Open Access

A newly high alkaline lipase: an ideal choice for application in detergent formulations

  • Slim Cherif1Email author,
  • Sami Mnif1,
  • Fatma Hadrich1,
  • Slim Abdelkafi1 and
  • Sami Sayadi1
Lipids in Health and Disease201110:221

Received: 27 October 2011

Accepted: 28 November 2011

Published: 28 November 2011



Bacterial lipases received much attention for their substrate specificity and their ability to function in extreme environments (pH, temperature...). Many staphylococci produced lipases which were released into the culture medium. Reports of thermostable lipases from Staphylococcus sp. and active in alkaline conditions are not previously described.


A newly soil-isolated Staphylococcus sp. strain ESW secretes an induced lipase in the culture medium. The effects of temperature, pH and various components in a detergent on the activity and stability of Staphylococcus sp. lipase (SL1) were studied in a preliminary evaluation for use in detergent formulation solutions. The enzyme was highly active over a wide range of pH from 9.0 to 13.0, with an optimum at pH 12.0. The relative activity at pH 13.0 was about 60% of that obtained at pH 12.0. It exhibited maximal activity at 60°C. This novel lipase, showed extreme stability towards non-ionic and anionic surfactants after pre-incubation for 1 h at 40°C, and relative stability towards oxidizing agents. Additionally, the crude enzyme showed excellent stability and compatibility with various commercial solid and liquid detergents.


These properties added to the high activity in high alkaline pH make this novel lipase an ideal choice for application in detergent formulations.


Lipases (EC represent an important group of biotechnologically valuable enzymes [13]. They are widely distributed in nature. Although lipases have been found in many species of animals, plants, bacteria, yeast, and fungi, the enzymes from microorganisms are the most interesting because of their potential applications in various industries such as food, dairy, pharmaceutical, detergents, textile, biodiesel, and cosmetic industries and in synthesis of fine chemicals, agrochemicals, and new polymeric materials [46]. Detergent industries are the primary consumers of enzymes, in terms of both volume and value [7]. The use of enzymes in detergents formulations enhances the detergents ability to remove tough stains and making the detergent environmentally safe. Nowadays, many laundry-detergent products contain cocktails of enzymes including proteases, amylases, cellulases, and lipases [8]. As a detergent additive, the increasing usage of alkaline lipase is mainly due to its affiliation with the nonphosphate detergents. Ideally, alkaline lipases in a detergent should have high activity and stability over a broad range of temperature and pH, and should also be compatible with different components in a detergent including metal ions, surfactants and oxidants [9]. Bacterial lipases received much attention for their substrate specificity and their ability to function in extreme environments. Many staphylococci produce lipases which are released into the culture medium. Reports of thermostable lipases from Staphylococcus sp. and active in alkaline conditions are not previously described. Also, practical applications of staphylococcal enzymes may be limited due to relatively lower stabilities and catalytic activities under conditions that characterise industrial processes: high temperatures, extremes of pH values or non-aqueous solvents. In the past years, intense efforts have been focused on the engineering of enzymes with altered properties or better performance for practical applications. Therefore, screening of new microorganisms with lipolytic activities could facilate the discovery of novel lipases. Recently we isolated and optimized the production of lipase from a newly staphylococcus sp strain ESW (unpublished data). After optimization of culture conditions and medium composition, biochemical properties of crude lipase were investigated. Within this context, we report the characterisation of a thermoactive, alkaline and detergent-stable lipase (SL1) from a newly isolated staphylococcus sp strain ESW, and investigate its compatibility with various surfactants, oxidizing agents, commercial liquid and solid detergents to evaluate its potential for detergent formulation.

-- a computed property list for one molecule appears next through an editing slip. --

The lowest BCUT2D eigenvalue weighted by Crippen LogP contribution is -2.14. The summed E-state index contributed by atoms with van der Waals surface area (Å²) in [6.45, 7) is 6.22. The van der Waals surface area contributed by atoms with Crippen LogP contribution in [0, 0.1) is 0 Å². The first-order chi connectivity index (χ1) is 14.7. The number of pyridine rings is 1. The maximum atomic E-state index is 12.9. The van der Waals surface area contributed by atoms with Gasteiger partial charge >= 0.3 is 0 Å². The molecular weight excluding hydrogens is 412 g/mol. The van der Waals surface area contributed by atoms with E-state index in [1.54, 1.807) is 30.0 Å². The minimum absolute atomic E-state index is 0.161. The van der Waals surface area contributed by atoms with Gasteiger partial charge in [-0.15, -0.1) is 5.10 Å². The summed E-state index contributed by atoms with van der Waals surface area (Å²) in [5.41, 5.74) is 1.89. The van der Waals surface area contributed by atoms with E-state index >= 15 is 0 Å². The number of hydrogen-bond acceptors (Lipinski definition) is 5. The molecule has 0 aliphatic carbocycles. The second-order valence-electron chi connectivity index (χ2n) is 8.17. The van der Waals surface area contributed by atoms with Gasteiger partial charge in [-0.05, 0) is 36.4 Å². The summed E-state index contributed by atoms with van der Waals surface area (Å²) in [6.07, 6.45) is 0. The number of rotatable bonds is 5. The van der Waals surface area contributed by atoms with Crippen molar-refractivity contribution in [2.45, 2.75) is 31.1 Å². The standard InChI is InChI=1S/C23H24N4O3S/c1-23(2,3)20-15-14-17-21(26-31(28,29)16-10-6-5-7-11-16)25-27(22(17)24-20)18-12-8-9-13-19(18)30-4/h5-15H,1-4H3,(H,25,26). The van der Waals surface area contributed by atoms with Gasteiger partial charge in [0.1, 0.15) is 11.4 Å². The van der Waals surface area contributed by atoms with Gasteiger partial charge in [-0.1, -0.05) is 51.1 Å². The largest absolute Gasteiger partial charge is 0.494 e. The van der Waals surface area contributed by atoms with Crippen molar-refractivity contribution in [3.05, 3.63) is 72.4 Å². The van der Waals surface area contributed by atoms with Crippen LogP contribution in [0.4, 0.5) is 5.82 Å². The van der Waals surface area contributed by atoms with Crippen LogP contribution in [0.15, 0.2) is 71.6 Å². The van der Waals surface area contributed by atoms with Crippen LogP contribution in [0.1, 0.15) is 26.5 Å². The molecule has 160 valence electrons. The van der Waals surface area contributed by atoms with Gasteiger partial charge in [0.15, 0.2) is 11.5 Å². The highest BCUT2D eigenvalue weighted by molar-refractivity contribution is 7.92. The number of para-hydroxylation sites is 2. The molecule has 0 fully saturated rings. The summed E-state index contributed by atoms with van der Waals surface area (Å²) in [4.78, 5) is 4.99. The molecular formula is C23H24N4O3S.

Tributyrin (99%, puriss) and benzamidine were from Fluk (Buchs, Switzerland); tripropionin (99%, GC) was from Jansen (Pantin, France); phosphatidylcholine, sodium deoxycholic acid (NaDC), sodium taurodeoxycholic acid (NaTDC), Tween 80, yeast extract and ethylene diamine tetraacetic acid (EDTA) were from Sigma Chemicals (St. Louis, USA); β-mercaptoethanol was from Merck (Darmshtadt, germany); all other detergents used (Ariel, Axion and Omino Bianco) were purchased locally; gum Arabic was from Mayaud Baker LTD (Dagenham, United Kingdom); pH-stat was from Metrohm (Zofingen, Switzerland).

Screening of lipolytic microorganisms

Initial screening of lipolytic microorganisms from various biotopes was carried out using a plate assay in a medium containing triacylglycerol and the fluorescent dye Rhodamine B [10, 11]. The solid medium contains 1‰ olive oil, 1% nutrient broth, 1% NaCl, 1.5 g agar and 1‰ Rhodamine B. The culture plates were incubated at 37°C, and colonies giving orange fluorescence halos around them, upon UV irradiation, were regarded as putative lipase producers [12]. After extensive screening of lipase producers, only one bacterial colony, isolated from an hydrocarbure contaminated soil continued to give a positive signal when commercial detergent (1%) was added to the solid medium described above. The identification of this strain has been kindly determined by Dr. Abdelhafedh Dhouib (Centre de biotechnologie de Sfax, Tunisia). The biochemical properties and the morphological aspect of this microorganism showed 100% identity to Staphylococcus strain.